UCF was founded on June 10, 1963, and opened in 1968 as the Florida Technological University with the mission to provide support to the growing U.S. space program on Florida’s Space Coast. In January 1964, the Board of Regents purchased 1,000 acres of remote forest and pastureland as the site of the new university. An additional 200 acres were donated by locals. In 1965 the preliminary master plan for what would become the University of Central Florida was developed by Associated University Architects, led by James Gamble Rogers II, Lovelock and Fritz.
Time and distance criteria were paramount in the design of the campus master plan. The campus plan is arranged around a spacious circular form to ensure the grouping of academic neighborhoods and human resources while employing the economic advantages of a compact campus layout, utility distribution, and building operations and maintenance.
The first building built on the campus was the library as it was thought to be the center of the academic universe for both faculty and students. Pedestrian traffic, parking, and the introduction of a large community student population were also key in maintaining the plan’s established time-distance-convenience criteria. A pedestrian island serves as the core with access roads, parking areas, and loading/unloading stations strategically located at four locations allowing short walk times to grouped academic buildings. Pedestrian arteries meander through the academic core and converge upon a pedestrian boulevard highlighted by the library at the center, and administration, student center, and auditorium buildings on each spoke.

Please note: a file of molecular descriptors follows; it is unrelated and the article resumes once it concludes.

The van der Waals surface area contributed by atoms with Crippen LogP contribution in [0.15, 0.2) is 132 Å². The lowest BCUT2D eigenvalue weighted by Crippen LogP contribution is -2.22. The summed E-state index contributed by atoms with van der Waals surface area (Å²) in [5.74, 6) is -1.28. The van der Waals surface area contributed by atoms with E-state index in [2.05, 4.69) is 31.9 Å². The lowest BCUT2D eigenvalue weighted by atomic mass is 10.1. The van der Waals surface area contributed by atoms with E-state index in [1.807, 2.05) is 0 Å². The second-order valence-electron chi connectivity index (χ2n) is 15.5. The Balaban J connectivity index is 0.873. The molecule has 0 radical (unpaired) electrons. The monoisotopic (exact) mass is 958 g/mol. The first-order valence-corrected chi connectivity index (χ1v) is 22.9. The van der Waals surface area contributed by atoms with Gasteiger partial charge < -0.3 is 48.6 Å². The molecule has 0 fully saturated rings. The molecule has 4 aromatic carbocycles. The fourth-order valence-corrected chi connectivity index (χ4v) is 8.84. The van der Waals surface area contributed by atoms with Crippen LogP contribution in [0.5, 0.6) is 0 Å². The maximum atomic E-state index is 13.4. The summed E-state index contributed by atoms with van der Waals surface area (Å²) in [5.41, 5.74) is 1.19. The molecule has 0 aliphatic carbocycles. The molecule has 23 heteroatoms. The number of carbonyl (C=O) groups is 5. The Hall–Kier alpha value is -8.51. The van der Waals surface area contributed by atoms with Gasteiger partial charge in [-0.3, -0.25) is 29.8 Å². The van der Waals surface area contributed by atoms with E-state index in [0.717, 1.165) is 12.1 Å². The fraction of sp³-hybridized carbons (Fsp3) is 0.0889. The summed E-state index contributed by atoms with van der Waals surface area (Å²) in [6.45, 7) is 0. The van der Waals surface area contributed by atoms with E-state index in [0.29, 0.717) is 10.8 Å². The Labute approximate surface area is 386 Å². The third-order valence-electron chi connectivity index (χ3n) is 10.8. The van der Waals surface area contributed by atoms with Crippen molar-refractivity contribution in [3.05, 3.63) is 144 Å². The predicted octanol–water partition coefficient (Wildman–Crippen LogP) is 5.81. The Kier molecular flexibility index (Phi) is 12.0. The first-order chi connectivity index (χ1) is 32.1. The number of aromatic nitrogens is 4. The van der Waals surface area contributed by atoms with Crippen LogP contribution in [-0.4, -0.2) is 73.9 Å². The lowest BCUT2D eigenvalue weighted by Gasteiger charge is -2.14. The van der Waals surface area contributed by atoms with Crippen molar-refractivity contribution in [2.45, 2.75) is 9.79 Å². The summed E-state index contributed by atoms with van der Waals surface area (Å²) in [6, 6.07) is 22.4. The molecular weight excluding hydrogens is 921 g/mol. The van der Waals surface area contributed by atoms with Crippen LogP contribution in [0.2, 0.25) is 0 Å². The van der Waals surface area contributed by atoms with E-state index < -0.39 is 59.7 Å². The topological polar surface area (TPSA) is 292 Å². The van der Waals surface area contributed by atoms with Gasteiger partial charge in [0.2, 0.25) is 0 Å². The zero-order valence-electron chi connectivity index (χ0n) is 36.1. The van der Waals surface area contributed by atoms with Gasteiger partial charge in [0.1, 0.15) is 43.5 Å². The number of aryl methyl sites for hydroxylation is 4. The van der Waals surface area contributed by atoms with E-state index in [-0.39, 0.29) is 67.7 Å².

The master plan also addresses the natural beauty of the site building on only 190 acres and preserving and enhancing the natural landscape.
At its opening, the university had 1,948 full-time students. The 1965 plan established a goal to grow to 15,000 students by 1978. Today, UCF is the second-largest public university in the nation with 68,442 students, 12,000 employees, and an operating budget of $2 billion.